Tuesday, November 25, 2008
Clean Lines And Black Boxes
I've always been interested in architecture. I really enjoy being in a building (the Tate Modern in London, for example) or a house (Frank Lloyd Wright's Fallingwater comes to mind) that makes you feel something.
I enjoy being in a building and letting the building have its way with me, to let it influence how I'm thinking and what I'm thinking.
I might not like them in the end, but I admire buildings that elicit a reaction of any kind.
So many of the buildings and houses built today are so, well, boring. There's no imagination, no effort to instill the structure with a soul or personality. Does it really cost that much more to add a little whimsy to a building, or a detail that is pleasing to the eye?
I live in Prague, so I'm never far from some amazing architecture -- 1,000 years of architecture. In Prague, we have everything from the 14th-century Charles Bridge, to Frank Gehry's so-called Dancing Building, to the Art Nouveau masterwork Obecni Dum, or Municipal House, one of my all-time favorite buildings in the world.
Lately, I've been interested in apartment buildings in Prague. I've noticed that a few the apartment complexes being built around the city have a certain style that I admire. They're not cookie-cutter buildings.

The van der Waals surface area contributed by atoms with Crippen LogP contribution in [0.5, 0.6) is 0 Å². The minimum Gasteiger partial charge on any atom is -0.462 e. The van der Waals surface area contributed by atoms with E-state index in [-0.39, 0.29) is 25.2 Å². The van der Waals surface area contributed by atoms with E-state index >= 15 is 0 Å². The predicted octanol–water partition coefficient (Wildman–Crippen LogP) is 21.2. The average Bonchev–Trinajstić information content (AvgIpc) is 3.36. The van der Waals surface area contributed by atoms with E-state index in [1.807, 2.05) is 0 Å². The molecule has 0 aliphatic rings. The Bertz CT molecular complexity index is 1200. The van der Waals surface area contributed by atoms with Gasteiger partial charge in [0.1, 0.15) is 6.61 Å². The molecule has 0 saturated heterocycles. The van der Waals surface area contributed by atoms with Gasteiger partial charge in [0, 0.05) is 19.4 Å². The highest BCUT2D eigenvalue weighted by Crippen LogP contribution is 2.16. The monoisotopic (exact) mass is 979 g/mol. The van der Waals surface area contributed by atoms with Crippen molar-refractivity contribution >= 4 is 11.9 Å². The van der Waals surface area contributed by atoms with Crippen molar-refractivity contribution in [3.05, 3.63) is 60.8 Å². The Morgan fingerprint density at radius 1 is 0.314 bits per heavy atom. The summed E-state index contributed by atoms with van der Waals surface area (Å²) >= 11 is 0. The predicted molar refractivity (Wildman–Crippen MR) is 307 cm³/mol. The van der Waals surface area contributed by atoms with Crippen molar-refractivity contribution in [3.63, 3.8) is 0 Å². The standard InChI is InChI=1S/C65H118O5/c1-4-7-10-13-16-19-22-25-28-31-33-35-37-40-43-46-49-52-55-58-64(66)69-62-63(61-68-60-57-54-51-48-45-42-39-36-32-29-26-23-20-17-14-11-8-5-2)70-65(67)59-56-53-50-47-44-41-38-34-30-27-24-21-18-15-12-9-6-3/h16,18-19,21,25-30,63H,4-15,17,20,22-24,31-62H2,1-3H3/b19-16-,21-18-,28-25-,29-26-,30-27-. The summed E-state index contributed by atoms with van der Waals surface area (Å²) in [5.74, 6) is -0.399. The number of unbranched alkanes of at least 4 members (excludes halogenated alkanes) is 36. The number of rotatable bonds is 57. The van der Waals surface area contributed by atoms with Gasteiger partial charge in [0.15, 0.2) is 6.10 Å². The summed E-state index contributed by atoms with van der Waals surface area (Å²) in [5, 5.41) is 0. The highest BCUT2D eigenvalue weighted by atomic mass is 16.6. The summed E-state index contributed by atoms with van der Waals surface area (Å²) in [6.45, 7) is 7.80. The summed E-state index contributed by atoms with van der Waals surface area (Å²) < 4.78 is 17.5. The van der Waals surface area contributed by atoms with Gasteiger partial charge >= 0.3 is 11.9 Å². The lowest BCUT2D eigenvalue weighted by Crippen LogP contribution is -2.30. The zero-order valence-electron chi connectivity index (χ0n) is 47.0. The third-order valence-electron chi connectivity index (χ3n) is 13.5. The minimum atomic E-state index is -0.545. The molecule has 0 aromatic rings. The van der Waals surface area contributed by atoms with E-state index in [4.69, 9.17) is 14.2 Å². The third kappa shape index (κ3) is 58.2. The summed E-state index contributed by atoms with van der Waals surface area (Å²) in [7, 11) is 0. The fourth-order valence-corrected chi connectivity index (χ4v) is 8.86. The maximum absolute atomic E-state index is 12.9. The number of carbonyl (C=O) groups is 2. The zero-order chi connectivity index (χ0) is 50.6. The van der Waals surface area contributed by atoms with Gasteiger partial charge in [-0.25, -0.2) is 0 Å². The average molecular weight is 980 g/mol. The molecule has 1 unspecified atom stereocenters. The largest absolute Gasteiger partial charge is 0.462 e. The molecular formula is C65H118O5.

A few months ago, I took some pictures of what I believe are two separate apartment or housing complexes off Evropska, toward Divoka Sarka, that I admire. I think they're cool. They've got clean lines and splashes of color and I really admire them.
I'm not quite sure what style of architecture these buildings would fit into. Post-Modern? Functionalist?
Take a look above and below:
On the flip side, I discovered a couple of houses in a new neighborhood in the village of Roztoky that seem to take the same general idea and totally botch it up. They can only be described as black cubes.
I use to think that they were not quite finished, but now I'm convinced that this is the way they're supposed to look. Why someone would design such an ugly house I do not know. I wonder what it's like to live in them.
Is there a method to the madness?